STEALTH audio cables
STEALTH Sound Technology Enabling Audibly Lucid Transcomponent Harmony

Larry Cloetta

Some random initial thoughts on the phono cable and the Indra  (based on the initial listening session):


  • Shelter 90X cartridge

  • Walker Proscenium table    

  • Tom Evans Groove Plus Phono Stage   

  • Tom Evans Vibe Preamplifier with Pulse Power Supply

  • Stealth M21 Silver interconnects

  • Wavelength Mercury Ag monoblocks

  • Stealth CR speaker cables  

  • Avantgarde Duos

  • large, well treated room

The system is very fast and open with good tonal balance. I had been using a Tom Evans interconnect between the turntable and the phono stage, as this was the best I had been able to find previously, and by a fairly wide margin.  I had previously used Harmonic Technology Silver Phono cable, which also had an 'outboard' configurable grounding system, which seemed to make no difference whatsoever no matter how I configured it, so I just left it all disconnected. I then moved up to Nirvana SX LTD which was supposedly designed as a phono cable. It was a step up from the HT, with more warmth, extension and harmonic development. It was also very quiet, more so than the HT.  I then moved up to a pair of Ensemble cables which I would characterize as an improved version of the Nirvana. It was also very quiet,  with exactly the same tonal characteristics as the Nirvana, but with greater detail retrieval, greater extension and better resolution. Then I had moved to a pair of Transparent Reference XL phono cables, which was more of a lateral move. It was perhaps better than the Ensemble in some ways and inferior in others. A little punchier, but it had a very obvious mid bass emphasis.  Had some good qualities, but was probably the most obviously colored of anything used up until that time. Then moved to a pair of Tom Evans cables, which we have been using exclusively as a phono cable for the last year and a half.  Unassuming looking cable which was a  huge step above anything else used up until that time.  Made the Transparent seem slow as molasses and about the same sonic color. Completely neutral with great speed, openness, extension, dynamics and very realistic bass and treble response. Also just as quiet as anything else used previously. It's the cable he develops the electronics with, and it's something he has made up for that purpose. It wasn't actually marketed by the electronics company, but by the prior distributor.  The electronics company itself was ambivalent about marketing cable.  I liked it better than anything else I had tried ( and I had tried both the M21 Silver and the PGS3D as a phono cable)--but only when used as a phono cable.  Elsewhere in the system I had better results with the Stealth.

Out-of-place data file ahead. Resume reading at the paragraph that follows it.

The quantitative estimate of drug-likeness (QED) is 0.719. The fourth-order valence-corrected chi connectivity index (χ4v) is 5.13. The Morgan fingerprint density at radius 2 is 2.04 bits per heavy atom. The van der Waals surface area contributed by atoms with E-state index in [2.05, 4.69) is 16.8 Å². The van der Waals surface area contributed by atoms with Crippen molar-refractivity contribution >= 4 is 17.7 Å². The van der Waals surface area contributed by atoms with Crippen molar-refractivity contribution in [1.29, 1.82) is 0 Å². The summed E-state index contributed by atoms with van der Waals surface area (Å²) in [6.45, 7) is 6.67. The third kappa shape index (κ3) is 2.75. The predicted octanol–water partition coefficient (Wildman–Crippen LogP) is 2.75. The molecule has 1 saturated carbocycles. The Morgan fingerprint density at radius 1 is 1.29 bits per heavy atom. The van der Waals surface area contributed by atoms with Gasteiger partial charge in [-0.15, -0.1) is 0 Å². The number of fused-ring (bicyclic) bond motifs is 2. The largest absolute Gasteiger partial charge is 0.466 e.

Substituting the Stealth 50/50 phono cable for the Tom Evans cable: Serguei, thank you.  I hate evaluating cable, as a general rule. It  usually takes me weeks of going back and forth, and constant worrying about whether or not the cable is broken in yet, or whether or not I have let it settle in long enough without moving it, that the dielectric is or is not disturbed.  Or whether or not I have it off the carpet far enough or too much static electricity is built up on the jacket (this is a very low humidity area). I really like the Tom Evans cable in this application, because it is so fast, just like the electronics, and, to date it has been the only cable which didn't seem to be holding the electronics back. It was obvious instantly that your phono cable, right out of the box, was equal to or better than the Tom Evans in every way, though to be fair, it is considerably more expensive than the Tom Evans.  The Tom Evans was hugely better than the Transparent, and there may be as large a margin between yours and the Tom Evans as there was between the Tom Evans and everything else